The Triviality of Network Newspeople
When I grew up, there were three giants of network news: Dan Rather, Tom Brokaw, and Peter Jennings. Each had held their job for over twenty years. I took for granted each election that I would turn on the television, and there they would be. When they stepped down (well, Jennings died), it was a pretty big deal about who would replace them. Charles Gibson, Katie Couric, and Brian Williams.
Gibson retired in 2009, Couric left in 2011, and it looks like Brian Williams is out (even if it’s technically a suspension). Brian Williams always struck me as the most lightweight of the three, and I don’t understand how he got the job when Stone Phillips was available. But to me, only Gibson had the “it” that I thought the Big Three (and, for that matter, Ted Koppel) had. Diane Sawyer, who replaced Gibson and who is also now gone, also had it.
I haven’t seen Sawyer’s successor, or Couric’s, for that matter. With the proliferation of cable news, I suppose it just doesn’t matter as much as it used to.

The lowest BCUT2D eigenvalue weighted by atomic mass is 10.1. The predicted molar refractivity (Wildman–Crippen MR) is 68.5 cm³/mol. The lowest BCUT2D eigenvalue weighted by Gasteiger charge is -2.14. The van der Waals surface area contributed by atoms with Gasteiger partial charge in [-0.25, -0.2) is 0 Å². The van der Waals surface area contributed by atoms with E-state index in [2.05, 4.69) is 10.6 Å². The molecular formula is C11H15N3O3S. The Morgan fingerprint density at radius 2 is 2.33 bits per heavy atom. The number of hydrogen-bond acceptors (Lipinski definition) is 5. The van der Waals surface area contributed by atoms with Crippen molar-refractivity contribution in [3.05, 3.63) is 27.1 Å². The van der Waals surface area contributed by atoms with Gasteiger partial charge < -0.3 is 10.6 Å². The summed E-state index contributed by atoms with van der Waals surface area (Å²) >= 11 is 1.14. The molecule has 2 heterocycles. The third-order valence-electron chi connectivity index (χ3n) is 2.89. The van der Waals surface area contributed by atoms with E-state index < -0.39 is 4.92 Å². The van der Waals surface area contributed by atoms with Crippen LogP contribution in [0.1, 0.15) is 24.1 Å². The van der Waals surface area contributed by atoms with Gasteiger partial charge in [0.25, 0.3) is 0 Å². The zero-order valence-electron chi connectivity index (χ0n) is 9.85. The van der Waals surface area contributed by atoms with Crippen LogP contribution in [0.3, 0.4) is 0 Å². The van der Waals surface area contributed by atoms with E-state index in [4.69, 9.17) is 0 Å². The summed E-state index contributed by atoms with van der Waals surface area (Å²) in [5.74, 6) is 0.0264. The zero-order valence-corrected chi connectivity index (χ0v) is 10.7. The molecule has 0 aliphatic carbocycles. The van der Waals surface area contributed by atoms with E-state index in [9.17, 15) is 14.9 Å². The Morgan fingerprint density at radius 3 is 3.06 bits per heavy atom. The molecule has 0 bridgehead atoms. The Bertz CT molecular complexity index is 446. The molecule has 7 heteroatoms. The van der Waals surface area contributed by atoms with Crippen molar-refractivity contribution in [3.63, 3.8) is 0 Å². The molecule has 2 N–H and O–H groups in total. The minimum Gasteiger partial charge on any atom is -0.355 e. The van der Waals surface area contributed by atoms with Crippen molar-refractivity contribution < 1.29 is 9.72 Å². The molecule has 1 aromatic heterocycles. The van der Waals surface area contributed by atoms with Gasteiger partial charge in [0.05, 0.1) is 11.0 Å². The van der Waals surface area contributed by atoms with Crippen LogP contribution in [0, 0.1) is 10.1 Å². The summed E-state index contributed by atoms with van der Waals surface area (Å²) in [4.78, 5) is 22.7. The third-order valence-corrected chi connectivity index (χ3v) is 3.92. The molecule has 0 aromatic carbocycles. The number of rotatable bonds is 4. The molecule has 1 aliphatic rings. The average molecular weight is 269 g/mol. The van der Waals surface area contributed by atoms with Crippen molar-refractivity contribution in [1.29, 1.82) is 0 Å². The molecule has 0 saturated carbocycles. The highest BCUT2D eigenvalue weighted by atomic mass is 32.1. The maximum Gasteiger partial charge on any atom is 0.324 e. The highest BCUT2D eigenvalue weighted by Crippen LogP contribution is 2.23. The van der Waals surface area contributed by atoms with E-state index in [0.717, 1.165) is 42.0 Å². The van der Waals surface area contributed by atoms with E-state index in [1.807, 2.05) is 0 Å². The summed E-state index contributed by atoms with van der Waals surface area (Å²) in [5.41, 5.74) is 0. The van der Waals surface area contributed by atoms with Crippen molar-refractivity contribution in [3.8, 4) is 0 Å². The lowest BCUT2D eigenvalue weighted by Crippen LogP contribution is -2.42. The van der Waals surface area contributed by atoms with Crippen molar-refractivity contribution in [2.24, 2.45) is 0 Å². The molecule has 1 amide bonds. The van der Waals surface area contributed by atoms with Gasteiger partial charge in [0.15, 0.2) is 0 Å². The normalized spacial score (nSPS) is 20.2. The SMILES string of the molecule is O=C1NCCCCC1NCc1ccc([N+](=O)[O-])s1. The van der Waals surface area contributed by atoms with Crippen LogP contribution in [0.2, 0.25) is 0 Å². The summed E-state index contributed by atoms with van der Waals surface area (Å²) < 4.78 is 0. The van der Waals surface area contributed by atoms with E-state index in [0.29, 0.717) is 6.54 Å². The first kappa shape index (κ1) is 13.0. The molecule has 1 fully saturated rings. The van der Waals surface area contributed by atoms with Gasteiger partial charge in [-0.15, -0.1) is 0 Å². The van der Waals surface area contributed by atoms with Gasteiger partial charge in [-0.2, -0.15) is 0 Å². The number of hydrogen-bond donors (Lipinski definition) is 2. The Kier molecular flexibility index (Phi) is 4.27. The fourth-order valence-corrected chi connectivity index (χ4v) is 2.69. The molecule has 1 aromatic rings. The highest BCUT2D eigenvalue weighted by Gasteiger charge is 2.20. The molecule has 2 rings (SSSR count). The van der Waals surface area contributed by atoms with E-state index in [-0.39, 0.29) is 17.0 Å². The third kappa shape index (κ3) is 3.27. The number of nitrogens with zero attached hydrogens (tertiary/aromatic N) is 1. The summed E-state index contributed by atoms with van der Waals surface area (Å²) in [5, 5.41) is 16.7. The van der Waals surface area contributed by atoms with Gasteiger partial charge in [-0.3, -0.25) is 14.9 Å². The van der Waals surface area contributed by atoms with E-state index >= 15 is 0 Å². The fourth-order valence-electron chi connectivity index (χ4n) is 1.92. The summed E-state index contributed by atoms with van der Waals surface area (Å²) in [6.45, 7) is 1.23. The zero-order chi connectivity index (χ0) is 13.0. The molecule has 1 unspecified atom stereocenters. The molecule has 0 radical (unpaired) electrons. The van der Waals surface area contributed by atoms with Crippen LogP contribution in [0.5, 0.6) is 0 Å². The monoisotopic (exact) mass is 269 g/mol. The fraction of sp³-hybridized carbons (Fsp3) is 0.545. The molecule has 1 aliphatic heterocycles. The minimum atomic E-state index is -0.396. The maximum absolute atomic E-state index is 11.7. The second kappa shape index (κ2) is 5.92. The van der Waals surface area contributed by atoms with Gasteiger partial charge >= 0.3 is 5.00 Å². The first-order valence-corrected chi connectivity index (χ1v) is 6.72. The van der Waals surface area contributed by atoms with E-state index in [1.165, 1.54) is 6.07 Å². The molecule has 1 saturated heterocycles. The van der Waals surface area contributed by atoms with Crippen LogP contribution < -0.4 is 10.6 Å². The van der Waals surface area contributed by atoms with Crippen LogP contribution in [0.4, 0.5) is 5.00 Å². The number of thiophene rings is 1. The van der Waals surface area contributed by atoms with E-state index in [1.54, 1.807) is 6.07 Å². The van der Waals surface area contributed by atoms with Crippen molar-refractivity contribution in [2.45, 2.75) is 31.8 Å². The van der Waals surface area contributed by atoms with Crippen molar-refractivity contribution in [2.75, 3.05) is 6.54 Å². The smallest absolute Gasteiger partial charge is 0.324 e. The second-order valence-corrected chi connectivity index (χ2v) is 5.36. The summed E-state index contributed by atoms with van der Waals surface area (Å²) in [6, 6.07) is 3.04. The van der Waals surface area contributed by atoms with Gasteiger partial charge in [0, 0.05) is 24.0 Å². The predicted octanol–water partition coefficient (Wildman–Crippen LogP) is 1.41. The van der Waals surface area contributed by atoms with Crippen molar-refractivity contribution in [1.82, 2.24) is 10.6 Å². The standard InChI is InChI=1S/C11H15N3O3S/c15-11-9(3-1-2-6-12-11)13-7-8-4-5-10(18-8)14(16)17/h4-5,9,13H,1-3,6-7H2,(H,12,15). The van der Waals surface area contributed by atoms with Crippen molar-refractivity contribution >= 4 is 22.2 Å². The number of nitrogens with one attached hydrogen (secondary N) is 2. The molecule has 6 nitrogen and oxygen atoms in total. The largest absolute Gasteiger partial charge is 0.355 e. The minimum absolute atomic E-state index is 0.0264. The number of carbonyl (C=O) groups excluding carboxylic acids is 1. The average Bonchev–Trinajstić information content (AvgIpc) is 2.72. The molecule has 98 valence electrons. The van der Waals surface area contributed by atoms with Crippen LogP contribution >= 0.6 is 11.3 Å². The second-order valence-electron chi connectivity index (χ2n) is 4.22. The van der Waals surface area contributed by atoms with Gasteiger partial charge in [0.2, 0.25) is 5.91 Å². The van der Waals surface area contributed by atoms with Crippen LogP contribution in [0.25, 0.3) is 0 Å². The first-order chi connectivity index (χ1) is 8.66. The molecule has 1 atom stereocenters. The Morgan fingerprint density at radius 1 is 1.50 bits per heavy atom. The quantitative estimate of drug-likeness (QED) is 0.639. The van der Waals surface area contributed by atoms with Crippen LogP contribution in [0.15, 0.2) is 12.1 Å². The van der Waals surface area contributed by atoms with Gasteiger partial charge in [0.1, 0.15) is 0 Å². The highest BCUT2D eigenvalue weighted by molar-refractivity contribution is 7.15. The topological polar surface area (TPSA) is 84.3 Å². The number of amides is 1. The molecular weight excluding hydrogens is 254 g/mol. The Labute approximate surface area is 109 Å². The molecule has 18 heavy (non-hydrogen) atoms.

I previously likened this to the big annual Disney release. When I was a kid, it was always a big event what movie Disney would do next. Then along came Pixar and and the proliferation of media, and Disney movies came and went and just didn’t matter so much.
And with the proliferation of news outlets, Brian Williams getting suspended for six months is eclipsed by the host of a comedy and new parody show leaving.
I don’t know if this says more about the evolving business of news, our current culture, or that at some point the nakedness of the emperor just became a bit more obvious.